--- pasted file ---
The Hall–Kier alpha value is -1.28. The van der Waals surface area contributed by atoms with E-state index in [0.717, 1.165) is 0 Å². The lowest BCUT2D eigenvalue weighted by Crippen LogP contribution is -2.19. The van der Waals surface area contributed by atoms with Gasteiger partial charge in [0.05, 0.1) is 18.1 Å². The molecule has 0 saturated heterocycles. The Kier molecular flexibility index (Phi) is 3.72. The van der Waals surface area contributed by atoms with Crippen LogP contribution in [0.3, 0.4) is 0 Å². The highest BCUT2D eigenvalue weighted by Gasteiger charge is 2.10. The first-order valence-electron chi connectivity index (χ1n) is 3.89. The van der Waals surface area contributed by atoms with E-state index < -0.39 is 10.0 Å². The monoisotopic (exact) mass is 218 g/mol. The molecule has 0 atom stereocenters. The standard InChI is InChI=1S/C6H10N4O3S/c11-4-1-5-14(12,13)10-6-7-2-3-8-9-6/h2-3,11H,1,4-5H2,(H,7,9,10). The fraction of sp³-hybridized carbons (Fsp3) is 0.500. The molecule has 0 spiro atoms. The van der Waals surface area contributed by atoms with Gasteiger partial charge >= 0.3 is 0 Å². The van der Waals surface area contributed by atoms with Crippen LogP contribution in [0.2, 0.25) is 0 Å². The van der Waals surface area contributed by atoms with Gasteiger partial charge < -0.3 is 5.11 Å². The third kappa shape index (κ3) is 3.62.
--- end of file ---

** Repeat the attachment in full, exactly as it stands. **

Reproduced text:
The Hall–Kier alpha value is -1.28. The van der Waals surface area contributed by atoms with E-state index in [0.717, 1.165) is 0 Å². The lowest BCUT2D eigenvalue weighted by Crippen LogP contribution is -2.19. The van der Waals surface area contributed by atoms with Gasteiger partial charge in [0.05, 0.1) is 18.1 Å². The molecule has 0 saturated heterocycles. The Kier molecular flexibility index (Phi) is 3.72. The van der Waals surface area contributed by atoms with Crippen LogP contribution in [0.3, 0.4) is 0 Å². The highest BCUT2D eigenvalue weighted by Gasteiger charge is 2.10. The first-order valence-electron chi connectivity index (χ1n) is 3.89. The van der Waals surface area contributed by atoms with E-state index < -0.39 is 10.0 Å². The monoisotopic (exact) mass is 218 g/mol. The molecule has 0 atom stereocenters. The standard InChI is InChI=1S/C6H10N4O3S/c11-4-1-5-14(12,13)10-6-7-2-3-8-9-6/h2-3,11H,1,4-5H2,(H,7,9,10). The fraction of sp³-hybridized carbons (Fsp3) is 0.500. The molecule has 0 spiro atoms. The van der Waals surface area contributed by atoms with Gasteiger partial charge >= 0.3 is 0 Å². The van der Waals surface area contributed by atoms with Crippen LogP contribution in [0.2, 0.25) is 0 Å². The van der Waals surface area contributed by atoms with Gasteiger partial charge < -0.3 is 5.11 Å². The third kappa shape index (κ3) is 3.62.